10. Nice images Wouter. I'm going to spoil the consistency in responses... I agree that the middle one is probably the best in terms of clarity of detail; but aesthetically I prefer the first one; the lower overall brightness level and the contrast appeal to me - perhaps because it's reminiscent of some of the Apollo imagery. The bottom one seems overly processed. Nigel
  11. Update - I managed to get some clear skies and image the same target with the TOA-150 and a x1.5 extender (so it's running at f/11, matching the Edge's focal ratio). Exposure details below. I've spent more time processing than I did with the Edge image ( @wimvb - many thanks for your tip regarding the mottled background control - it worked really well.) I've also found the reason for the really bad flatfield results in the previous attempt - a loose filter wheel adapter ring. I find that in side-by-side comparison, when enlarging the refractor image to match the view given by the 14", the star sizes are similar - so seeing seems to be the limiting factor. Exposure details: Takahashi TOA-150 Refractor Takahashi 1.5 Extender Atik 460ex CCD +EFW2 Filter Wheel & Baader LRGB Filters L: 20 x 1200 sec + 2 x 600 sec R: 10 x 1200 sec G: 10 x 1200 sec B: 7 x 1200 sec (All 1x1 binning). A side-by-side comparison of the Edge 14 and TOA 150 versions, with the TOA image zoomed to match approximately the Edge 14 (full frame) version is also shown below. The point being... nothing in particular, but it reinforces my view that the "softness" often claimed for SCTs is due more to plate scale than intrinsic optics - the central obstruction will have an effect, but this is not what people are seeing when they remark on softness. N.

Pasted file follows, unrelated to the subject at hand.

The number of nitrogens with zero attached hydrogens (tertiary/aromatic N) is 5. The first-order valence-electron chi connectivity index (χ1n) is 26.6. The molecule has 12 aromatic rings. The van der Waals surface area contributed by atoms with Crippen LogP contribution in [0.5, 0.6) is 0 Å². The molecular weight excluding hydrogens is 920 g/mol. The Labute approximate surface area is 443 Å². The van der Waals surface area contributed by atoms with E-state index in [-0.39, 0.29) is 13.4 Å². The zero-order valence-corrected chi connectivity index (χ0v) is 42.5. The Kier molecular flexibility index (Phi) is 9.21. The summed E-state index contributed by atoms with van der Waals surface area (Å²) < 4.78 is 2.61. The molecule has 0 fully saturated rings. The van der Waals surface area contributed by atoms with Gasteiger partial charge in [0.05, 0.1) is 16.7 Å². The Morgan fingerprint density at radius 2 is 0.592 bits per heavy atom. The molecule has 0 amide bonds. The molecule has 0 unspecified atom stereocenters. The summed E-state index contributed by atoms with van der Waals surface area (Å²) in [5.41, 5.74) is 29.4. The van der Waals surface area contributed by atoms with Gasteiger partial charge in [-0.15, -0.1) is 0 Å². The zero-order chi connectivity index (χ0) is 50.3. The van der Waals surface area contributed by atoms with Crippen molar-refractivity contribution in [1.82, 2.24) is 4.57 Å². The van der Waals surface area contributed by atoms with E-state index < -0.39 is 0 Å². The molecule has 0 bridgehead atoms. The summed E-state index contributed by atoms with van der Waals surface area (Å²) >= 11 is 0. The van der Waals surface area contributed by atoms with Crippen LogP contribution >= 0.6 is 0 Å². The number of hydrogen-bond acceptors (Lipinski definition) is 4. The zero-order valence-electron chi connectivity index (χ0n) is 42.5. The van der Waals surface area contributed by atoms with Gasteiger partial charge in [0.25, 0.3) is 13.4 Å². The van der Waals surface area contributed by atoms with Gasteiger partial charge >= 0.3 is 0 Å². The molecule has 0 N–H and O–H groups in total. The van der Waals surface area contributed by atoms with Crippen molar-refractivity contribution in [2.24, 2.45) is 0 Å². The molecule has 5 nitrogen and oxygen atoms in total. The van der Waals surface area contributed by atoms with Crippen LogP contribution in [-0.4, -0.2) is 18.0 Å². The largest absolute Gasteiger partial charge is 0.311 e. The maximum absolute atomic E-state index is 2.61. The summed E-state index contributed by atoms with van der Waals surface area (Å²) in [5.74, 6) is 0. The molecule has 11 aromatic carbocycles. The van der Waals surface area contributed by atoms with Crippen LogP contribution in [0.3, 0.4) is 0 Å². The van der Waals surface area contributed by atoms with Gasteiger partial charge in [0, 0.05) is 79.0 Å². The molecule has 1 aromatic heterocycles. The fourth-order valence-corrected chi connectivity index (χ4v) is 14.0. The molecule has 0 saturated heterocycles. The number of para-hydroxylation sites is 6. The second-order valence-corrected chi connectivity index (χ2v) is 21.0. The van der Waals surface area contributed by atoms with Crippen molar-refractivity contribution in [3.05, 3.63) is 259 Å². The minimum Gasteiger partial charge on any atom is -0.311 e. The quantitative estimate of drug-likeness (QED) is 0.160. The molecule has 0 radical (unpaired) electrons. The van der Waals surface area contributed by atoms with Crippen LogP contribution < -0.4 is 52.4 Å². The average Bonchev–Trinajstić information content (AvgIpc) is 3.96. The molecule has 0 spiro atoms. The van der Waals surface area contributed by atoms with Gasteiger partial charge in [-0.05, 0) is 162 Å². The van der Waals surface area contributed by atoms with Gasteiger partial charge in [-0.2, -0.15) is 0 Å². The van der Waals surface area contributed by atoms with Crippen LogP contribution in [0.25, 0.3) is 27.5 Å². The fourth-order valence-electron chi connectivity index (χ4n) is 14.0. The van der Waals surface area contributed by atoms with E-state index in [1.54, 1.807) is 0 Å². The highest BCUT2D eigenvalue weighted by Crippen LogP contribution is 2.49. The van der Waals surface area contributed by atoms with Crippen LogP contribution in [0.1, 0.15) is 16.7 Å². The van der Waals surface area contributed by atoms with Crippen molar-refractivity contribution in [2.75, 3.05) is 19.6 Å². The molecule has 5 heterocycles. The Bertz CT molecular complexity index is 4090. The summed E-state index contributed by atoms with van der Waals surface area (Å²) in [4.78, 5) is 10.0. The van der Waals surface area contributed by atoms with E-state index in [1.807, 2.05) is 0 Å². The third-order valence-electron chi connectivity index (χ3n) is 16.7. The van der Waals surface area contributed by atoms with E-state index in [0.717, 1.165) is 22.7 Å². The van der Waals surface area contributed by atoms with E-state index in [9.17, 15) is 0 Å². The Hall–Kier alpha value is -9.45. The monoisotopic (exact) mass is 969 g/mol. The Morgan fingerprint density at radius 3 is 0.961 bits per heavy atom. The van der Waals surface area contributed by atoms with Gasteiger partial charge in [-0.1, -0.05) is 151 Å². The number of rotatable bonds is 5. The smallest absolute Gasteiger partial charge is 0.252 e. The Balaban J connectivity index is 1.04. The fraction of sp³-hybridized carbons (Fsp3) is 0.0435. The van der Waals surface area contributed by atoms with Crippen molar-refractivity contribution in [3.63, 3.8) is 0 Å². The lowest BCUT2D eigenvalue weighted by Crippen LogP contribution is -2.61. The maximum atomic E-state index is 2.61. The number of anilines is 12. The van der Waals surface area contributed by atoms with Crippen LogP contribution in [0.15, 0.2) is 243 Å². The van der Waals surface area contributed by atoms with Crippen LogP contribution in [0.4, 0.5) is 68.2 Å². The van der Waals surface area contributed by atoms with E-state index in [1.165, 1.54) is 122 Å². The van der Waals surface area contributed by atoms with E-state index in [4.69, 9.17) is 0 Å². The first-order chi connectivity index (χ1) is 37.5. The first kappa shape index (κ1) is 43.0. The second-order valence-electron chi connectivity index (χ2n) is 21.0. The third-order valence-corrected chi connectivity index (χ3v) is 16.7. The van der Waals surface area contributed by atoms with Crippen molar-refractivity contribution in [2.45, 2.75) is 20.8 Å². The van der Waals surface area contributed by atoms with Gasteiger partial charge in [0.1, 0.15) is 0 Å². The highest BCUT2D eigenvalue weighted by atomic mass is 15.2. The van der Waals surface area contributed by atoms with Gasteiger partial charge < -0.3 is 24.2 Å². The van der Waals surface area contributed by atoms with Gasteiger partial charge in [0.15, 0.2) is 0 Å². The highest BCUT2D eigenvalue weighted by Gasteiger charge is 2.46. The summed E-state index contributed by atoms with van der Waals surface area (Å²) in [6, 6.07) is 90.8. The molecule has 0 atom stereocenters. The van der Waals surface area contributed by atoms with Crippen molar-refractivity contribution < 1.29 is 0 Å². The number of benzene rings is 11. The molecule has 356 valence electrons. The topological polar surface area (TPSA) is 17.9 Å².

12. I'm selling my C11 OTA with some accessories - it sits between the other OTAs I have and isn't getting used. C11 XLT OTA with Fastar-Ready secondary. Used but in nice overall condition. The only point of note is a small indentation on one side of the tube, which I think happened when mounting up a couple of years ago. I've tried to show on the photos but it's really hard to see (no paint damage). Also included are the standard accessories: - 1.25" Celestron Diagonal - Celestron Finder scope - 40mm Celestron Plossl - The original Celestron CG5 (Vixen)-size dovetail Additional items included: - Celestron F6.3 flattener/reducer (Made In Japan version) - Celestron Losmandy-style dovetail - Celestron flexible dew shield (as shown on the photo, some of the Celestron lettering has come off). Price reduced to £970. SOLD Inspection welcome. Sale by cash or bank transfer, buyer collection only.
  13. Well, it's definitely to be avoided of course, but accidents do happen, and there are two features which offer some protection. This is a friction drive mount and there are no clutches. Even when it's tracking, it's possible to move the telescope by hand without releasing anything if you really want to. So conversely, if there's a clash, the system will slip rather than crumple your camera, and that should save major issues. There are encoders on both the motor and the axis in RA and Dec; if the Sitech detects a mismatch between the motor vs axis encoder (I think it's around 10° difference), it stops tracking (there's a message which appears on the on-screen Sitech panel). I've had that happen a few times when I was pushing my luck with meridian flip adjustments, and absolutely no harm done to mount or camera. If the clash is during a slew, then of course, there's a fair amount of momentum in the telescope assembly, and even if the mount stops, the motion can't be halted instantly without something giving - but again the friction drive seems to me to be the one most likely to keep your hardware intact because of the ability to slip if required.